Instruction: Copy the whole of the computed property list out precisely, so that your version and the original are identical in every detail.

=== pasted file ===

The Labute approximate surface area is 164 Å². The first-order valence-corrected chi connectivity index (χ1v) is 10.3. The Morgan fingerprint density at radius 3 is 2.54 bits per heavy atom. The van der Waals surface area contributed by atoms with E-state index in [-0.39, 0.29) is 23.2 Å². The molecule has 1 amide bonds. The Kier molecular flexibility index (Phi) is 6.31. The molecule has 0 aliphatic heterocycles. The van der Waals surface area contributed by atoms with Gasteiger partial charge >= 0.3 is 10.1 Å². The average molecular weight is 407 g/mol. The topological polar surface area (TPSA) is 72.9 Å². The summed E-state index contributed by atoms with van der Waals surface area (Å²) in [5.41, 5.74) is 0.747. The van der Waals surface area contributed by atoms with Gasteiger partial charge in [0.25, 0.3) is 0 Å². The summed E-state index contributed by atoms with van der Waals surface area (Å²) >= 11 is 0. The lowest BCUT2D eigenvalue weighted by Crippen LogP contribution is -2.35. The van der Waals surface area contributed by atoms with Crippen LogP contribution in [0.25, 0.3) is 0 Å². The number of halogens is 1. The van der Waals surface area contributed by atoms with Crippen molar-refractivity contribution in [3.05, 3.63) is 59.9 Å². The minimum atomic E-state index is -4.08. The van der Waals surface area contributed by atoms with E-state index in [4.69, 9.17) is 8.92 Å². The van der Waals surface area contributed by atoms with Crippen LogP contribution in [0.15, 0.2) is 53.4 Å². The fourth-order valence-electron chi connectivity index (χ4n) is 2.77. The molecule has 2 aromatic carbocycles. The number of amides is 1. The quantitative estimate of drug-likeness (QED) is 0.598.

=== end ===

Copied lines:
The Labute approximate surface area is 164 Å². The first-order valence-corrected chi connectivity index (χ1v) is 10.3. The Morgan fingerprint density at radius 3 is 2.54 bits per heavy atom. The van der Waals surface area contributed by atoms with E-state index in [-0.39, 0.29) is 23.2 Å². The molecule has 1 amide bonds. The Kier molecular flexibility index (Phi) is 6.31. The molecule has 0 aliphatic heterocycles. The van der Waals surface area contributed by atoms with Gasteiger partial charge >= 0.3 is 10.1 Å². The average molecular weight is 407 g/mol. The topological polar surface area (TPSA) is 72.9 Å². The summed E-state index contributed by atoms with van der Waals surface area (Å²) in [5.41, 5.74) is 0.747. The van der Waals surface area contributed by atoms with Gasteiger partial charge in [0.25, 0.3) is 0 Å². The summed E-state index contributed by atoms with van der Waals surface area (Å²) >= 11 is 0. The lowest BCUT2D eigenvalue weighted by Crippen LogP contribution is -2.35. The van der Waals surface area contributed by atoms with Crippen LogP contribution in [0.25, 0.3) is 0 Å². The number of halogens is 1. The van der Waals surface area contributed by atoms with Crippen molar-refractivity contribution in [3.05, 3.63) is 59.9 Å². The minimum atomic E-state index is -4.08. The van der Waals surface area contributed by atoms with E-state index in [4.69, 9.17) is 8.92 Å². The van der Waals surface area contributed by atoms with Crippen LogP contribution in [0.15, 0.2) is 53.4 Å². The fourth-order valence-electron chi connectivity index (χ4n) is 2.77. The molecule has 2 aromatic carbocycles. The number of amides is 1. The quantitative estimate of drug-likeness (QED) is 0.598.